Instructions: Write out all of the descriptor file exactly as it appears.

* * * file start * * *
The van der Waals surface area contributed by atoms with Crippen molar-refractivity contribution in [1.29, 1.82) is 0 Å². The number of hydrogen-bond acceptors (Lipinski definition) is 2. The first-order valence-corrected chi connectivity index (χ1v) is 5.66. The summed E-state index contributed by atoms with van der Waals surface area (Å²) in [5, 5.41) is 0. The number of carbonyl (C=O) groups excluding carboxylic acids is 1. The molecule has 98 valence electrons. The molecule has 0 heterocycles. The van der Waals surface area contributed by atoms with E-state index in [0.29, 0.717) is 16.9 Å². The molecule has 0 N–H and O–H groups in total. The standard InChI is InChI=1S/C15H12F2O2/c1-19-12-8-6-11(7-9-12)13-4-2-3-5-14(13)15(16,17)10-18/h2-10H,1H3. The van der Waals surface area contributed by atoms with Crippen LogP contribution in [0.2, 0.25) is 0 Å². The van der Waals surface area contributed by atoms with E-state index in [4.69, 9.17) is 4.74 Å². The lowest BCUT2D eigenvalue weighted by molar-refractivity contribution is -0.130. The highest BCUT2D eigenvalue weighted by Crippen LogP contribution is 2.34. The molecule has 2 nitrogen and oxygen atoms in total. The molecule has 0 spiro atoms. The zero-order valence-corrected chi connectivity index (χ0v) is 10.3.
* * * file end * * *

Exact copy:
The van der Waals surface area contributed by atoms with Crippen molar-refractivity contribution in [1.29, 1.82) is 0 Å². The number of hydrogen-bond acceptors (Lipinski definition) is 2. The first-order valence-corrected chi connectivity index (χ1v) is 5.66. The summed E-state index contributed by atoms with van der Waals surface area (Å²) in [5, 5.41) is 0. The number of carbonyl (C=O) groups excluding carboxylic acids is 1. The molecule has 98 valence electrons. The molecule has 0 heterocycles. The van der Waals surface area contributed by atoms with E-state index in [0.29, 0.717) is 16.9 Å². The molecule has 0 N–H and O–H groups in total. The standard InChI is InChI=1S/C15H12F2O2/c1-19-12-8-6-11(7-9-12)13-4-2-3-5-14(13)15(16,17)10-18/h2-10H,1H3. The van der Waals surface area contributed by atoms with Crippen LogP contribution in [0.2, 0.25) is 0 Å². The van der Waals surface area contributed by atoms with E-state index in [4.69, 9.17) is 4.74 Å². The lowest BCUT2D eigenvalue weighted by molar-refractivity contribution is -0.130. The highest BCUT2D eigenvalue weighted by Crippen LogP contribution is 2.34. The molecule has 2 nitrogen and oxygen atoms in total. The molecule has 0 spiro atoms. The zero-order valence-corrected chi connectivity index (χ0v) is 10.3.